Supporting rural communities with palliative care

gill harrington

Gill Harrington MRPharmS, Palliative Care Community Pharmacist from Strome Ferry, near Skye.

In 2012, NHS Highland set out to explore a new service model piloting the development of a full-time Macmillan Rural Palliative Care Pharmacist Practitioner. The aims were to develop community pharmacy to support the needs of palliative patients, improve service provision, develop training and peer support opportunities and provide quality information to support practice. I was appointed in February 2013 and have been on a steep learning curve to enhance my knowledge of palliative care issues, along with defining areas for development within the project.

Within these areas were a series of training resources, “Sunny Sessions” for Care Home Staff, which I have delivered to all the care homes in the locality. We are hoping to roll these out to care at home and informal carers in the near future. We have also produced mousemats and mugs containing palliative care prescribing information for healthcare professionals which have proved very popular as they are easily accessed when the information is needed.

Palliative care prescribing information for healthcare professional made easily accessible on mugs and mousemats
Palliative care prescribing information made easily accessible on mugs and mousemats.

I have been attending multidisciplinary and gold standard review meetings at local surgeries and have been able to feed back relevant information to the local community pharmacies. We have now been able to access IDL (immediate discharge letter) information for the local pharmacists which greatly helps hospital discharges.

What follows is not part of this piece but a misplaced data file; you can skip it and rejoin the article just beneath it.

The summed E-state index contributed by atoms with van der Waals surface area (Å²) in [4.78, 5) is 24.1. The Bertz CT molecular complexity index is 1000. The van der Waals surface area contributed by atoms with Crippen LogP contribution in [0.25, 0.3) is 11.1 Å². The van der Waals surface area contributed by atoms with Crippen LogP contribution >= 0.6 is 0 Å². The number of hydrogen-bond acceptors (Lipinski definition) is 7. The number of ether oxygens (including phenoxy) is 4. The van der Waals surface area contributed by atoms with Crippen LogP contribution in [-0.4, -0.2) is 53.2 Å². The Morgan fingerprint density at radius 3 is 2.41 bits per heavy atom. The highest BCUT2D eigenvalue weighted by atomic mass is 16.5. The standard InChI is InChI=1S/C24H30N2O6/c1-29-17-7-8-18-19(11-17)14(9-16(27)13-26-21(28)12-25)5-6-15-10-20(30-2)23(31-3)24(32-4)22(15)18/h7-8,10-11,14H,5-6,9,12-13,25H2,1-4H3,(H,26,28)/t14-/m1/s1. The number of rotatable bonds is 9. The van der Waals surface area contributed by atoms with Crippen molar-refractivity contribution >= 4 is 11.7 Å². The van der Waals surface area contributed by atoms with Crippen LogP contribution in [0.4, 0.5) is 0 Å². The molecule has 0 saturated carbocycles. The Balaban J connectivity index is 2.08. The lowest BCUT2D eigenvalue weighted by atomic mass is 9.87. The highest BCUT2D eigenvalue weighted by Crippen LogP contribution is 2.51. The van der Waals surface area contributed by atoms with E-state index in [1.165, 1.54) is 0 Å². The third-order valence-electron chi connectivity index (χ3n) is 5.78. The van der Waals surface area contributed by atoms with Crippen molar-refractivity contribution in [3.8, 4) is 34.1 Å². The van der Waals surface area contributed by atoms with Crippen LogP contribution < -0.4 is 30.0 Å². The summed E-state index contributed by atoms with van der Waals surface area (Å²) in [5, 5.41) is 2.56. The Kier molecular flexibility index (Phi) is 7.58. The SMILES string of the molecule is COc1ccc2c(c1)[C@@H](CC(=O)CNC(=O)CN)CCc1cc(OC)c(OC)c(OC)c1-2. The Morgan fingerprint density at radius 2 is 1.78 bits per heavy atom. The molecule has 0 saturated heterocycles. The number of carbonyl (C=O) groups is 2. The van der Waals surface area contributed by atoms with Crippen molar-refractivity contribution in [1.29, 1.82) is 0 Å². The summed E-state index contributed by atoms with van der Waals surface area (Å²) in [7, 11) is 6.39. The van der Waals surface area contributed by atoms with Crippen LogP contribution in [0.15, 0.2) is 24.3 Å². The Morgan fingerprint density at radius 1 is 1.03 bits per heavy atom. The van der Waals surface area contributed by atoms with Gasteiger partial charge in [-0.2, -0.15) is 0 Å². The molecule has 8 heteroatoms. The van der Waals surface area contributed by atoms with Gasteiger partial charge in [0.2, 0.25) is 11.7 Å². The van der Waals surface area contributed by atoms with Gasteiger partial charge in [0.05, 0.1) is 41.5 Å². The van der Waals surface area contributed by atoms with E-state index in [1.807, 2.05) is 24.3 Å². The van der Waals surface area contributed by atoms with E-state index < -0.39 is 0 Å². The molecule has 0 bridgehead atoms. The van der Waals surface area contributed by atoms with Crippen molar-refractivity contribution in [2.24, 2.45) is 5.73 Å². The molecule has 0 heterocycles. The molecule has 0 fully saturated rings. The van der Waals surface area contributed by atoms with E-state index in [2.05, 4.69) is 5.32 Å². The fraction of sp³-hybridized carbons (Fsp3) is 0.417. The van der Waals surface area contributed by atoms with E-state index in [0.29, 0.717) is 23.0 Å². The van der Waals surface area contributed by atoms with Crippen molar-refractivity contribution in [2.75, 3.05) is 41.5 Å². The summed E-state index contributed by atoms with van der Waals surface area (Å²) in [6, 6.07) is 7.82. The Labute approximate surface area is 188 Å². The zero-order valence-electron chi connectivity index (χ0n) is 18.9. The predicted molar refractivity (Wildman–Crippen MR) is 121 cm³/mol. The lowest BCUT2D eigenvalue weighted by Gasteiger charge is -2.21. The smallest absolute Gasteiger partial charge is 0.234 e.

I have set up an online group of local GPs, nurses and pharmacists who I send any palliative care related news such as supply issues and medicine updates. I am involved in deciding treatment options and formulations for patients and am able to visit patients at home or see them in the surgery or the community pharmacy if they have any queries regarding their medications. I have also set up clinics with two practices were I see (and prescribe for) patients with palliative or chronic pain. Along with working within a community pharmacy this enables me to have a truly holistic view of my palliative care patients.

For NHS Scotland, the evidence from this project presents a clinical practice model for community pharmacy palliative care services in rural areas in line with Prescription for Excellence. The project is due to finish in February 2016, but we are hopeful that funding will be made available to roll this model out to other areas. I am hopeful that my experience will create more opportunities for community pharmacy to become more involved in providing palliative care locally.

The Palliative Care Partnership between Boots, Macmillan and NHS Highland has been put forward to Scottish Government as part of a motion by MSP Rhoda Grant. The motion has achieved cross-party support and should lead to a debate later in the year.

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